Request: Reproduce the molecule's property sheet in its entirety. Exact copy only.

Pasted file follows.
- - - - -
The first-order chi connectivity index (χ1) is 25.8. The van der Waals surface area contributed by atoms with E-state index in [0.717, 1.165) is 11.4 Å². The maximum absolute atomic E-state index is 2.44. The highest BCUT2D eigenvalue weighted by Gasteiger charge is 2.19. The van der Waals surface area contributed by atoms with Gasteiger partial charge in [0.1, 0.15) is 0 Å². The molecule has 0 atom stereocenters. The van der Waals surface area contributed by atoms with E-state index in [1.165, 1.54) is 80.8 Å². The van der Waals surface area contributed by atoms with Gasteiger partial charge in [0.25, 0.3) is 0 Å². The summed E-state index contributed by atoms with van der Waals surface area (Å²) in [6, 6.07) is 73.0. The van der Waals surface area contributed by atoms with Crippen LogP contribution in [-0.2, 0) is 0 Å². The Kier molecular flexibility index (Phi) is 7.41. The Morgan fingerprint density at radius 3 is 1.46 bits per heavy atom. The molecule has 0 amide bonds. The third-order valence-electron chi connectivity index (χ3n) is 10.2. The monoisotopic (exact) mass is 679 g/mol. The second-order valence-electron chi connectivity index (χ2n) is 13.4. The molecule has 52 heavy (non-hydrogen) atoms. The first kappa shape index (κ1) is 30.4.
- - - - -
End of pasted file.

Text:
The first-order chi connectivity index (χ1) is 25.8. The van der Waals surface area contributed by atoms with E-state index in [0.717, 1.165) is 11.4 Å². The maximum absolute atomic E-state index is 2.44. The highest BCUT2D eigenvalue weighted by Gasteiger charge is 2.19. The van der Waals surface area contributed by atoms with Gasteiger partial charge in [0.1, 0.15) is 0 Å². The molecule has 0 atom stereocenters. The van der Waals surface area contributed by atoms with E-state index in [1.165, 1.54) is 80.8 Å². The van der Waals surface area contributed by atoms with Gasteiger partial charge in [0.25, 0.3) is 0 Å². The summed E-state index contributed by atoms with van der Waals surface area (Å²) in [6, 6.07) is 73.0. The van der Waals surface area contributed by atoms with Crippen LogP contribution in [-0.2, 0) is 0 Å². The Kier molecular flexibility index (Phi) is 7.41. The Morgan fingerprint density at radius 3 is 1.46 bits per heavy atom. The molecule has 0 amide bonds. The third-order valence-electron chi connectivity index (χ3n) is 10.2. The monoisotopic (exact) mass is 679 g/mol. The second-order valence-electron chi connectivity index (χ2n) is 13.4. The molecule has 52 heavy (non-hydrogen) atoms. The first kappa shape index (κ1) is 30.4.